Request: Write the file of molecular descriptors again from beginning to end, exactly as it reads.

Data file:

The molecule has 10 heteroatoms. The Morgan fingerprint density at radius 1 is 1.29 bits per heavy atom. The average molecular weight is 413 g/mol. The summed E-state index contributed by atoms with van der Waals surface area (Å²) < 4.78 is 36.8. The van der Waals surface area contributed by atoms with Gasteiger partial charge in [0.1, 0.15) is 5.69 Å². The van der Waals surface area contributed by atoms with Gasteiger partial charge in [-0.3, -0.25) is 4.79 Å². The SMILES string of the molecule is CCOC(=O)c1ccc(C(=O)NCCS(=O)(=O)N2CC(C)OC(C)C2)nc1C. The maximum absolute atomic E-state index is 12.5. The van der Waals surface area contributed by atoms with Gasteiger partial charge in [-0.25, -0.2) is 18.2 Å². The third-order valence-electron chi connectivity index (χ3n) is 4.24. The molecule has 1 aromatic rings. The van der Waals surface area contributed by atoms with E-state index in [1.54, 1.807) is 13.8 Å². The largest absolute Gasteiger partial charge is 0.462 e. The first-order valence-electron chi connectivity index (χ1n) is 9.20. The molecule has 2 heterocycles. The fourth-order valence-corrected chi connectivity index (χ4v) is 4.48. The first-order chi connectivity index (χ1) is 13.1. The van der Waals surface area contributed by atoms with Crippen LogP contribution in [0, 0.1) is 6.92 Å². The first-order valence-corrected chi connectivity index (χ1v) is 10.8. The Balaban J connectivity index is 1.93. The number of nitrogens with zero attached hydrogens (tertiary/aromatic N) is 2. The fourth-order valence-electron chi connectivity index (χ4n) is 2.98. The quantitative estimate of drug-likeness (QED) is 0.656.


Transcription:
The molecule has 10 heteroatoms. The Morgan fingerprint density at radius 1 is 1.29 bits per heavy atom. The average molecular weight is 413 g/mol. The summed E-state index contributed by atoms with van der Waals surface area (Å²) < 4.78 is 36.8. The van der Waals surface area contributed by atoms with Gasteiger partial charge in [0.1, 0.15) is 5.69 Å². The van der Waals surface area contributed by atoms with Gasteiger partial charge in [-0.3, -0.25) is 4.79 Å². The SMILES string of the molecule is CCOC(=O)c1ccc(C(=O)NCCS(=O)(=O)N2CC(C)OC(C)C2)nc1C. The maximum absolute atomic E-state index is 12.5. The van der Waals surface area contributed by atoms with Gasteiger partial charge in [-0.25, -0.2) is 18.2 Å². The third-order valence-electron chi connectivity index (χ3n) is 4.24. The molecule has 1 aromatic rings. The van der Waals surface area contributed by atoms with E-state index in [1.54, 1.807) is 13.8 Å². The largest absolute Gasteiger partial charge is 0.462 e. The first-order valence-electron chi connectivity index (χ1n) is 9.20. The molecule has 2 heterocycles. The fourth-order valence-corrected chi connectivity index (χ4v) is 4.48. The first-order chi connectivity index (χ1) is 13.1. The van der Waals surface area contributed by atoms with Crippen LogP contribution in [0, 0.1) is 6.92 Å². The first-order valence-corrected chi connectivity index (χ1v) is 10.8. The Balaban J connectivity index is 1.93. The number of nitrogens with zero attached hydrogens (tertiary/aromatic N) is 2. The fourth-order valence-electron chi connectivity index (χ4n) is 2.98. The quantitative estimate of drug-likeness (QED) is 0.656.